Authorities took three children from a woman. They also helped her be a mum again
TRIGGER WARNING: This article references domestic violence and abuse.
The kitchen table is straining under the paperwork.
Piles upon piles filled with hundreds of documents recounting trauma, police callouts and assaults.
But what could have been a never-ending cycle of loss and pain for Sandra* has somehow stopped, rerouted and changed course.
The state took three of her children away. Years later, it also helped the Manawatū woman and her partner turn their lives and become parents with children in their care again.
'Underground adoption agency'
There’s no way to sugar coat Sandra’s view of the Child Youth and Family (CYFs) workers who took her children.
“Underground adoption agency, that’s what I think about CYFs and what they did to us back then.”
There’s also no way to sugar coat Sandra’s family life at the time. Violence between Sandra and her partner was frequent, and more often than not she was on the receiving end of it.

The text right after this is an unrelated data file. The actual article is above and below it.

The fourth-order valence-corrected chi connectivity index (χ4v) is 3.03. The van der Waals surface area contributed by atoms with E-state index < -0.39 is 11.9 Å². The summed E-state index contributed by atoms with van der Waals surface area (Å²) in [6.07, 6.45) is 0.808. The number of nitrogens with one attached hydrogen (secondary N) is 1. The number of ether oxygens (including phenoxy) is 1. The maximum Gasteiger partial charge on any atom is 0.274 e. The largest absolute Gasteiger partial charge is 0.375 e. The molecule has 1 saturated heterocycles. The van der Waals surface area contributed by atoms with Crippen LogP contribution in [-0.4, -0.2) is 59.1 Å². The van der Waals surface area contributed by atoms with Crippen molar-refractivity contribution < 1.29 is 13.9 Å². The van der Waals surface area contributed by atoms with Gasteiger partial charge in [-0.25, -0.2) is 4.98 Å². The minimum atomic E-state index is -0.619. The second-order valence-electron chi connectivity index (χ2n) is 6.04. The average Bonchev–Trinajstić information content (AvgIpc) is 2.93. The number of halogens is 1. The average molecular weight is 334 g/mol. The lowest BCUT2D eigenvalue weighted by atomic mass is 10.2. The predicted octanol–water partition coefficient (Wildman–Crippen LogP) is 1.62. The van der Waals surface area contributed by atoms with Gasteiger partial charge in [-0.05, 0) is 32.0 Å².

Police reports filed from their early relationship read like a horror film – kicking, punching, slapping, screaming.
When the violence erupted, the children were there, witness to the attacks.
The psychological trauma imparted on those kids was unavoidable – and the couple quickly caught the attention of CYFs.
“You think you’re doing the right thing calling for help but you’re actually setting yourself up to fail,” she said.
She doesn’t remember the first interaction she had with th agency, but she knows she also didn’t fully grasp how dire her situation was.
“We didn’t know anything about CYFs… I think once it got to Family Group Counselling, it didn’t seem to take long to get there and the removal of [our eldest].”
Taken into care
After a family group conference, Sandra says there it was agreed that the daughter would be placed into the care of one of her partner’s relatives.